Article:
Water isn’t just water. That is, a stream might seem like a single, cohesive flow, but it’s really a confluence from different sources. Each flows through different paths, carries different chemicals and nutrients, and has different properties.

In the GIF above, the reddish stuff is groundwater, mixing with blue-er (cooler) surface water. Groundwater is everything from droplets suspended in the tiny spaces between dirt particles to sprawling reservoirs comparable in size and volume to the world’s largest lakes. It is constantly flowing out of, and into, surface water, bringing with it every class of human-generated runoff—from fertilizers to pharmaceuticals. So if you care about the origin of those strange silhouettes you and your friends saw shambling through the gloomy wetland near the chemical factory—or any water you drink, ever—then you should be aware of your groundwater.

“Groundwater, like all water, is a finite resource,” says John Lane, head geophysicist at the USGS Office of Groundwater. Like the water in streams and rivers, groundwater comes primarily from snow and rain. “Although it is renewable at some level, we are also using it at a prodigious rate,” says Lane. “It can also be contaminated, and it is being affected at some level by sea level and climate change.”

Thermal infrared image of groundwater discharge revealing differences in water temperatures.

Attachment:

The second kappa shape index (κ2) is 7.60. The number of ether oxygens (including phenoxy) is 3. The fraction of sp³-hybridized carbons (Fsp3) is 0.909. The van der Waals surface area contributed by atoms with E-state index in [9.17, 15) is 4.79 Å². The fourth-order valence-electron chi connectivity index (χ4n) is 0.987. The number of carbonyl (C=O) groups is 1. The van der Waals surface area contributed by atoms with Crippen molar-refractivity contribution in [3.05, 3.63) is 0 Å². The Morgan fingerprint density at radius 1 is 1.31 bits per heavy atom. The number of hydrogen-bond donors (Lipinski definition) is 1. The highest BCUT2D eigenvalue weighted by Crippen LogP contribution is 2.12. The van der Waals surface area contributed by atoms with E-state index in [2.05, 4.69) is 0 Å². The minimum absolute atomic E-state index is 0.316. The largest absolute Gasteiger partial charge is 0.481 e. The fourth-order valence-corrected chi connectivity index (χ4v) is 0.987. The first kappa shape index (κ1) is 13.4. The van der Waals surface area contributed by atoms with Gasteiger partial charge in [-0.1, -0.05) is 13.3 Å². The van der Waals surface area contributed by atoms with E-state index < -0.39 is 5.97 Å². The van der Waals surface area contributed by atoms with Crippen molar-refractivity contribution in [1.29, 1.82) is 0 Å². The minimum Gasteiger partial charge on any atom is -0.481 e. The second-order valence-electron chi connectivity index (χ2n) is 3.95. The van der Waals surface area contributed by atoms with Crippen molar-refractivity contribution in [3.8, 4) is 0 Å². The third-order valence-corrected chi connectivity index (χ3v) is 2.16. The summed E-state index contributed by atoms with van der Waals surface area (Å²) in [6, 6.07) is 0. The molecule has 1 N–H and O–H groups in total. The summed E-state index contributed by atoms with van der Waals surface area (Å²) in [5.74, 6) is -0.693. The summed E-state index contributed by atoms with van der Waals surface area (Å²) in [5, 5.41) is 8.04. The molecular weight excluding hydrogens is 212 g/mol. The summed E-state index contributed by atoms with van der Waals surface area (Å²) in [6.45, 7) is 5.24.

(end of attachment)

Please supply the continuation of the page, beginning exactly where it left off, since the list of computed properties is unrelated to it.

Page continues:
Difference is, once it seeps into the earth, groundwater moves very slowly. Lane and his crew are like water detectives, trying to figure out where groundwater comes from, and where it goes. And a lot of that detective work begins where the groundwater enters the surface system. These points of re-entry can be hard to find. “You can’t see it with a naked eye,” says Lane.

But you can with a thermal imager. “Groundwater is pretty stable, and tends to approach the mean annual temperature of its region,” says Lane. For instance, in New England, where he is based, groundwater is around 55˚F. In the summer, it will be cooler than surface water; in the winter, warmer. So Lane and his co-investigators hit the field—in boats, cars, and mud boots—with an infrared camera.

Once you’ve identified the groundwater discharge location, you can do all kinds of detective work. Lane is a geophysicist, so he’s predominantly interested in the sediment structures, fractures, and different underground strata through which the groundwater moves. Other experts, like hydrologists, will try to figure out where the water came from. “There are certain age dating techniques that you can use to give you an idea of that water’s past life,” says Lane.

You can also use the thermal imager to trace contamination. “If you find a focused discharge site, you can get samples before the water dilutes and find the true concentration of its chemical constituents,” says Lane. And with some educated trudging and drilling, scientists can figure out from whence the cocktail chemicals, nutrients, and other additives came from. Because how else are they going to figure out how to rid the swamp of those chemically-mutated monsters?

Go Back to Top. Skip To: Start of Article.

Source link